Workers Celebrate Hazard Pay Victory

Workers Celebrate Hazard Pay Victory

UFCW Local 324
March 3, 2021

Workers Celebrate Hazard Pay Victory as Santa Ana City Council Passes Urgency Ordinance 

Costa Mesa City Council Instructs City Attorney to draft Hazard Pay Ordinance to be Considered at a Future Meeting 

Buena Park, CA – Members of the United Food and Commercial Workers (UFCW) Local 324 are celebrating a victory in the movement for hazard pay as the Santa Ana City Council voted Tuesday to pass a temporary urgency ordinance giving grocery and drugstore workers an additional $4 per hour for 120 days. For almost a year now, grocery and drug store workers have been braving the frontlines of the COVID-19 pandemic and as vaccine access for essential workers is slow to roll-out, the risks of the job continue to put workers at significant risk of contracting COVID-19 and taking it back home to their families. Santa Ana becomes the third city in Orange County to pass a temporary wage increase for workers who have been at work, face-to-face with the general public.

“My work has become a more stressful and hazardous environment to work in,” said Gloria Bernal, a pharmacy technician at CVS in Santa Ana. “Our store has never closed and remains open 24 hours a day. I contracted COVID-19 and exposed my family. My husband, who suffers from kidney disease, became severely sick from the virus and is now on disability. Our work has put our health and the safety of our family at high risk.”

Building on the victory in Santa Ana, the Costa Mesa City Council instructed the City Attorney on Tuesday night to draft a hazard pay ordinance after hearing directly from frontline essential grocery and drugstore workers on why the wage increase is so important.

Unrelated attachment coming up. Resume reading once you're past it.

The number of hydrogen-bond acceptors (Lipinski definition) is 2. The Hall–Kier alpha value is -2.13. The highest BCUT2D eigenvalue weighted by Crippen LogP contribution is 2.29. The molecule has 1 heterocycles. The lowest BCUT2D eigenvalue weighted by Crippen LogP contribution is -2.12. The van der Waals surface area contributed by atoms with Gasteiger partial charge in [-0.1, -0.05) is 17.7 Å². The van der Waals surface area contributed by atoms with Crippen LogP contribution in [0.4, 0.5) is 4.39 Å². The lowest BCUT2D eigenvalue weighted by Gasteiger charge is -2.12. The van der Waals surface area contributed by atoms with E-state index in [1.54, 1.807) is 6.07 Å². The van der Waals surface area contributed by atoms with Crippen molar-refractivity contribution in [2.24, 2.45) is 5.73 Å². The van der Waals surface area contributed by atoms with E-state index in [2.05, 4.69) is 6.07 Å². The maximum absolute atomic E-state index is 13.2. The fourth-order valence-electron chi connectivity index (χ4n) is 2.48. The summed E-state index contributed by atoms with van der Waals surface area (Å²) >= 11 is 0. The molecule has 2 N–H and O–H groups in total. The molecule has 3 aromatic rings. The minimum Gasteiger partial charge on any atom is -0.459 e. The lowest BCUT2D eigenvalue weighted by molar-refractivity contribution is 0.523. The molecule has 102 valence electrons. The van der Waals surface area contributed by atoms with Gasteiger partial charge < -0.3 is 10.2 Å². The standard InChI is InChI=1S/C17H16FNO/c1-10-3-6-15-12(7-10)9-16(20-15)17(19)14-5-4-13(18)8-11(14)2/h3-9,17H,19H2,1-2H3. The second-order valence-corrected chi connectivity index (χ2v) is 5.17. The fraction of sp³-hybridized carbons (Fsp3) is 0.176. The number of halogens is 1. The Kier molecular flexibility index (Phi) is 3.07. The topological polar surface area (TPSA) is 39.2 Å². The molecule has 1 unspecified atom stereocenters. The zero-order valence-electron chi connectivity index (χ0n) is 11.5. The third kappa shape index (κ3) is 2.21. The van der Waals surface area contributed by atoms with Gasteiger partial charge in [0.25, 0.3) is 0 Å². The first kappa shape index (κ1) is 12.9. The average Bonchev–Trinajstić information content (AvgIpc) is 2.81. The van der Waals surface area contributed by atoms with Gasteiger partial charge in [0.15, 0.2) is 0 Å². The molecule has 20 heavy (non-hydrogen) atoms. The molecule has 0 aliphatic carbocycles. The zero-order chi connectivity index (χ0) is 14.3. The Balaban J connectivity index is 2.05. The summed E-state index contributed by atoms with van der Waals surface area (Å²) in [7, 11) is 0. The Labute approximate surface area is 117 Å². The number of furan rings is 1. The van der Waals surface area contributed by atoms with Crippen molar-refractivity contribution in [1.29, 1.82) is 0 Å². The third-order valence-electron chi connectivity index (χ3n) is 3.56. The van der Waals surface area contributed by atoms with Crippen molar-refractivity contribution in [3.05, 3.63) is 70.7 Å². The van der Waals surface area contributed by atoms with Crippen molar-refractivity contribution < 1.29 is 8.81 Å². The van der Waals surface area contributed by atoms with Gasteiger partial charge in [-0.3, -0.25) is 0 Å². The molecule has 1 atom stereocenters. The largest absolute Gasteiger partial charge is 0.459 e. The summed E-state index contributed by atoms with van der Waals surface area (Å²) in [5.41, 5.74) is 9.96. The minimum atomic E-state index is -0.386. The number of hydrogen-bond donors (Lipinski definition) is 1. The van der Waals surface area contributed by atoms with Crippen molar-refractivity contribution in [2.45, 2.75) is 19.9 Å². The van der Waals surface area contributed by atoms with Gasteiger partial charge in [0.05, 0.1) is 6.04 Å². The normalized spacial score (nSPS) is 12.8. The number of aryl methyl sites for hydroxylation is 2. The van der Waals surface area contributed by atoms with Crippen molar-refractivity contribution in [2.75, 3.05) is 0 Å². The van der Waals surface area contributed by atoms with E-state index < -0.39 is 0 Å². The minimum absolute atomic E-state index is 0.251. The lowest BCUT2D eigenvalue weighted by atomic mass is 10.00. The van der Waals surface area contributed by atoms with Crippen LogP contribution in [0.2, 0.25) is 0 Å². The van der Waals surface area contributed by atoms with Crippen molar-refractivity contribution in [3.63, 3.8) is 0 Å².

“As a single parent, I am in a situation where I must go to work to provide for my daughter and I,” said Alma Gutierrez, a worker at Ralphs in Costa  Mesa and resident. “As an essential worker, we’ve been working to keep the economy running while risking our lives to serve the community. As the pandemic continues, we are overworked, underpaid, and with fear of getting sick.”

These victories for essential frontline grocery and drugstore workers come on the heels of a California federal court ruling last week, rejecting a request for an injunction filed by the California Grocers Association (CGA) challenging the City of  Long Beach’s first in the state hazard pay ordinance that passed unanimously in January.

“CGA’s attempt to stall and file lawsuits against cities is unconscionable and disrespectful and needs to stop,” said Andrea Zinder, President of UFCW Local 324. “Companies have continued to see profits grow as workers take on all the risk. Our members have been demanding hazard pay for months, calling on their employers to recognize the challenges and the exposure they encounter daily. This is a worker-led movement, and we thank the Cities of Santa Ana and Costa Mesa for listening to workers and addressing the much-needed recognition they deserve.”

More than 2,200 grocery and drug store workers within UFCW Local 324 have tested positive for COVID-19 since March 2020.